October 30, 2012 at 2:16 pm , by Ladies' Lounge
Last night’s show had superior dancing again! But there was a theme that I’d like to write about today. I noticed that there were some very sensual, extremely passionate and purely honest moments in a few of the routines, and it led me to think about what those words mean and why I use them so much in my critiques. I know I use the words “sexy” and “sensual” a lot on the show, along with “passion,” “honesty” and “vulnerability” and there’s not always time to explain why. We saw some of our most sensual dances and for me, sensuality is so important. I think it’s important for all women.
I sit close enough to the stage that I can feel emotions that might not come across to viewers at home, and Sabrina and Louis’ Rumba performance had pure honesty. And when you are truly honest, there comes an uncomfortable vulnerability. The desire to be accepted as you truly are without knowing what people will think of the “real” you is frightening, and Sabrina started her dance there. But in the first two counts of eight, I saw her almost go back into the facade she often uses when she dances. She almost slipped back into the comfort zone of emoting with her expressions on her face instead of allowing the emotions from inside to come to the surface. When this happens, the audience will always connect in a way that is beyond appreciation of pretty movements. But I saw her fight it, and suddenly out came beautiful and courageous vulnerability, and it was the sweetest sight. I know this feeling so well; to dance with pure abandon. To dance with the raw emotion leading you, not the steps. To me, that’s the essence of being a dancer. You can be a performer and you can be a technician, but to be a true dancer and to know the REAL joy of what dancing is, it is expressing yourself beyond words and facial expressions. And that’s what we saw last night in Sabrina. Sometimes I wish I could go upstairs and interview them with Brooke to ask how it felt, but you could see by our scores how it made us feel. I’m very proud of her for her daring performance. Being that vulnerable in front of so many people is no easy task.
Then there was Kirstie and Mak’s Rumba. Their performance was very special as well and it earned her her personal highest score of the season. I know I kept saying “sexy” but what I should have been saying was “sensual.” In that Rumba, we saw Kirstie’s power as a woman. She was truly in her essence and strength. She was focused on her dance and it became her world for that moment. And in that true presence, in that moment of movements and music, she allowed herself to get lost in the story, the passion, the embrace of Maks and the beautiful shapes of her body. It was a moment of Kirstie’s life that she lived with complete abandon and it truly had impact. I was shaking after her dance—Kirstie is a very beautiful woman. I think we all know that but perhaps we don’t point it out enough. It’s not easy to be out there at 60 years of age, dancing next to 20-somethings. We all have insecurities and fears, but it’s how you deal with those fears that counts. Kirstie doesn’t let the fear stop her. She’s courageous beyond belief and I believe that’s what makes her so special. You can see Kirstie’s artistry in her arms, and you can tell how much she enjoys life by the way she uses her arms and hands and fingers… like she’s touching every bit of life and appreciating every ounce of it. She is a true leader and I’m sure that that Rumba inspired a lot of women out there, who may have thought their sensuality had disappeared with age, to love themselves the way they should and to allow their sensuality and passions to flow. I believe a woman’s sensuality is always with her—it’s part of her strength. Just follow Kirstie’s lead and live life passionately.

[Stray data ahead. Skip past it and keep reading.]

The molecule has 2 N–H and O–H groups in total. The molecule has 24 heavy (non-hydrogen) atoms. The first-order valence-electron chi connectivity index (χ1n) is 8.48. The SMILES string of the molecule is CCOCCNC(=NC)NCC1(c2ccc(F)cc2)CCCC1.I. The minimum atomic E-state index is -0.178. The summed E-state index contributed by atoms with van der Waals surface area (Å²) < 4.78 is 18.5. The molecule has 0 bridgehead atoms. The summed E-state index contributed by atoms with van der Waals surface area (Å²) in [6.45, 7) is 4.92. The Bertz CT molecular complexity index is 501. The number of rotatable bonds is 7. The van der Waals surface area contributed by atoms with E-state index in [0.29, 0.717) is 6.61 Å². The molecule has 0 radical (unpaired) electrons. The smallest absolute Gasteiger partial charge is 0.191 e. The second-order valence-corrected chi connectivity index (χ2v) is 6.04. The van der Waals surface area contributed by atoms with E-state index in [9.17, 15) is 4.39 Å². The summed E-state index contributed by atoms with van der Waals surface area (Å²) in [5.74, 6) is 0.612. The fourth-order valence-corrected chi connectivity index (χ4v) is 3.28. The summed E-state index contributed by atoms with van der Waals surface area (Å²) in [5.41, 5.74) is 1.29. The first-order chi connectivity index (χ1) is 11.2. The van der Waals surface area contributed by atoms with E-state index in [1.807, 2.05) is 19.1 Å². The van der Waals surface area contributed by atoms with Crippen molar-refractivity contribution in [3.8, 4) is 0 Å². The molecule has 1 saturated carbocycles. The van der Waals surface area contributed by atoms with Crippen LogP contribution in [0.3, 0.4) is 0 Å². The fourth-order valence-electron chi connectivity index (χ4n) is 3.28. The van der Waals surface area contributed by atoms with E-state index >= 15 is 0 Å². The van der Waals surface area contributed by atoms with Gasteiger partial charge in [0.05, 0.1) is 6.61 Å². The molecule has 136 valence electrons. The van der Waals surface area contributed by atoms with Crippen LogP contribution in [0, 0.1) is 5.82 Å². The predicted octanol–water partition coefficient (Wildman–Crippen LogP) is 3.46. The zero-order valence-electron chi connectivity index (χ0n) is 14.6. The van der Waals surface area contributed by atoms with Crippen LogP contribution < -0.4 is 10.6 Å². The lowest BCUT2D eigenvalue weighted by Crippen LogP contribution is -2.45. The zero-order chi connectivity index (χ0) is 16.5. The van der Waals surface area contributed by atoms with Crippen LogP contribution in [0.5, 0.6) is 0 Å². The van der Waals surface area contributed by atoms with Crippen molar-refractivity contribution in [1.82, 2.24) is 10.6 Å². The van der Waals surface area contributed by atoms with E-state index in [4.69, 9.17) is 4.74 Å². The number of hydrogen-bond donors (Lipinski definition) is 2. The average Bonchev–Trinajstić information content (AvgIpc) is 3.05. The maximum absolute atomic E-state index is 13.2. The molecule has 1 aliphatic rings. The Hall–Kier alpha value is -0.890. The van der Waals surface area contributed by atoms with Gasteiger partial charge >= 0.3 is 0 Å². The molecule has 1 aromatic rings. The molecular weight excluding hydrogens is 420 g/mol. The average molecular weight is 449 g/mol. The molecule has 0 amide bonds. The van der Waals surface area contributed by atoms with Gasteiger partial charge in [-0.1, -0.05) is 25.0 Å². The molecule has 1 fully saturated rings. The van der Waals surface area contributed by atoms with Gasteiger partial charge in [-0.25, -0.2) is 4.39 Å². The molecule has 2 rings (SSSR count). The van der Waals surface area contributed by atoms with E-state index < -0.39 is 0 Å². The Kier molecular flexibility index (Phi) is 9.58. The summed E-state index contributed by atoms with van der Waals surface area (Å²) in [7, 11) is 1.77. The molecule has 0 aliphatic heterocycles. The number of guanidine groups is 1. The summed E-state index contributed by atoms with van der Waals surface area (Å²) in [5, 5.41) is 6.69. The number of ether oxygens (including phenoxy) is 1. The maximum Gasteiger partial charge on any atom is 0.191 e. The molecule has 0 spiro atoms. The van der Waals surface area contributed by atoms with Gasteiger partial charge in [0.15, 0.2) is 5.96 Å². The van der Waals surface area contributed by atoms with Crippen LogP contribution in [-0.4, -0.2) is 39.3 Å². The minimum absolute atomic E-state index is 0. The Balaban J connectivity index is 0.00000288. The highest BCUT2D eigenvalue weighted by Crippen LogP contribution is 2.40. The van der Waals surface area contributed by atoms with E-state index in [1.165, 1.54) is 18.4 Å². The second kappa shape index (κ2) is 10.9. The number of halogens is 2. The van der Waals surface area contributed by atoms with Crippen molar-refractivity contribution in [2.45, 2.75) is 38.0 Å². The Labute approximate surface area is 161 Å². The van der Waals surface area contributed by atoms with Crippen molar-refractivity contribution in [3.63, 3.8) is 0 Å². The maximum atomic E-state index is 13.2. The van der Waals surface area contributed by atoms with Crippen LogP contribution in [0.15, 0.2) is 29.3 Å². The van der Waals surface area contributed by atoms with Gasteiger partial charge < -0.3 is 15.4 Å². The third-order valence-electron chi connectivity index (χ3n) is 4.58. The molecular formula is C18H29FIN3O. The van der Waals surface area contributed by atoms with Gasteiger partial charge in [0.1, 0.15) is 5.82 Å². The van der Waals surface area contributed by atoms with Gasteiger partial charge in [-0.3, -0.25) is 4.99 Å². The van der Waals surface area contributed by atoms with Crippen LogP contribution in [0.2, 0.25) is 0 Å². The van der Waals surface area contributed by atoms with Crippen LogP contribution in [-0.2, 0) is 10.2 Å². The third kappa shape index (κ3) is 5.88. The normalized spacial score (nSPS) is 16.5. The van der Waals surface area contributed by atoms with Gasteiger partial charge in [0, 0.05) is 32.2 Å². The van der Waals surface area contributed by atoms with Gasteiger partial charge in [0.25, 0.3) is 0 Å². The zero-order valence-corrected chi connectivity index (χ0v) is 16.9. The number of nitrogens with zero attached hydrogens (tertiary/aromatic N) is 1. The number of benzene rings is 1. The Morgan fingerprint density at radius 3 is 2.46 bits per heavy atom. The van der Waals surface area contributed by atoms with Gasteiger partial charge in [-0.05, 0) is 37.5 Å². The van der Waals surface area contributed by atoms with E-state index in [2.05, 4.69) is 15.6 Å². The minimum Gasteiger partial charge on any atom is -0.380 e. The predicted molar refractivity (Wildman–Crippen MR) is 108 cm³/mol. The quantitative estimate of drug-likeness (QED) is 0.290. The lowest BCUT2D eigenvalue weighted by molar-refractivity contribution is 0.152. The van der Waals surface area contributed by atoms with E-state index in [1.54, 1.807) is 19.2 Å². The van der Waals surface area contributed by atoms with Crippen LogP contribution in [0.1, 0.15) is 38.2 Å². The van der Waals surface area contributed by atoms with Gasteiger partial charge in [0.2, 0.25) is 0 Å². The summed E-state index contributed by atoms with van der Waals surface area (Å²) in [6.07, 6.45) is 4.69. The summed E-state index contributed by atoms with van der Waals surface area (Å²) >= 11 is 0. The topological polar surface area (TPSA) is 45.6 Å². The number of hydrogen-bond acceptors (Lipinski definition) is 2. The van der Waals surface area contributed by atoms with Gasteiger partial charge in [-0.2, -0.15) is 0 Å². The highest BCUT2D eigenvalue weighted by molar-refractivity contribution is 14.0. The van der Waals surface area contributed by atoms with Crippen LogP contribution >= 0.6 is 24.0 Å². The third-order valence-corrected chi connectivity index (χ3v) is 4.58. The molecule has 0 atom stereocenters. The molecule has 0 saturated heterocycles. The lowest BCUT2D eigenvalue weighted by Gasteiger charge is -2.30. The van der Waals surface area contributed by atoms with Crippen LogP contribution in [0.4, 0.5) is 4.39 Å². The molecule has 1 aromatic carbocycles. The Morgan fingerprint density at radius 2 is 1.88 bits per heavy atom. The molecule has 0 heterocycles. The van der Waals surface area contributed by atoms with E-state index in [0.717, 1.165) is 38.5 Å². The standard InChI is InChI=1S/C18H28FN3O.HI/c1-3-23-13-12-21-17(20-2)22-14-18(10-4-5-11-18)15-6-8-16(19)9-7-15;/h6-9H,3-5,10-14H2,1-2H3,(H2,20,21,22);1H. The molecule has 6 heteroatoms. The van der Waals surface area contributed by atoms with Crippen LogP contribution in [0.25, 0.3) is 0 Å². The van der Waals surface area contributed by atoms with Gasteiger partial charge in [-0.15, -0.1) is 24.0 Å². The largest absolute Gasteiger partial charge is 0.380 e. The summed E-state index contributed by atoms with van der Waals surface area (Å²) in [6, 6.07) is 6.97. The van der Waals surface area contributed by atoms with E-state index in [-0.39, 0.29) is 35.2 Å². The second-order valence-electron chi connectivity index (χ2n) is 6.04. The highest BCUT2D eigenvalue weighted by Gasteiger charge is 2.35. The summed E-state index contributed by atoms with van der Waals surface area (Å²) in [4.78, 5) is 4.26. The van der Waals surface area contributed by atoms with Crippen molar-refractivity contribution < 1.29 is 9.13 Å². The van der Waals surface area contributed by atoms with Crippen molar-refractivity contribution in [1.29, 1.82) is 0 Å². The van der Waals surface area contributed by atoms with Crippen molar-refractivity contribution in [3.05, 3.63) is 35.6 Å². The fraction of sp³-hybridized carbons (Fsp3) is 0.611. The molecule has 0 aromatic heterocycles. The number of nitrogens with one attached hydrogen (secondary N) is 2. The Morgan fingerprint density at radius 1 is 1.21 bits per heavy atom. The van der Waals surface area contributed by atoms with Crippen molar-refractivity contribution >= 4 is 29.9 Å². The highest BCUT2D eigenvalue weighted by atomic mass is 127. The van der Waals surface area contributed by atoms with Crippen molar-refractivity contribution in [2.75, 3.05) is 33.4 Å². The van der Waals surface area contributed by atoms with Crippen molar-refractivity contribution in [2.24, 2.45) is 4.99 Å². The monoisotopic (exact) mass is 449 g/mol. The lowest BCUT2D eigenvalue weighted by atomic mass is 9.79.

Finally, there was another dance that I found to be an emotional breakthrough with beautiful sensuality, and that dance was the Viennese Waltz performed by Apolo and Karina. Being raised Asian, like Apolo, I can honestly say that we are not really encouraged to express emotions. (I know it’s hard to believe I was raised that way—but it’s true.) And as an olympic athlete, emotions can throw you off your game. You need to stay focused and leave your emotions at the door. To see Apolo to open up and allow us to see him less as a “Roman God” as Len so eloquently put it, and more as a human, was inspiring and touching. For once he was fragile and full of emotion and passion, and it was a breakthrough. He showed us angst, disappointment, fear, passion, tenderness, vulnerability and loss—things that aren’t usually considered “masculine” in our society. For me that was another moment of emotional triumph on last night’s show.
My background in dance is not movement for movement’s sake. Dance is movement for life’s sake, to express emotions, to tell stories, to create moments that take your breath away. Sure, sometimes dance can be just for fun. And sometimes, the technique can be so amazing, we are inspired and elevated. But you have to be reaching for something. When you touch your partner, you must be connected to how it feels to touch them. When you drop into his arms you must trust completely. When the emotions come into play like they did last night, the sensuality, passion and true beauty of dance and life are revealed.
I don’t want to see tonight’s elimination. I’m really attached to all of them now, so it’s hard to see them go. When they’re working at this level of emotional and physical commitment, it’s heartbreaking to see any of them leave.
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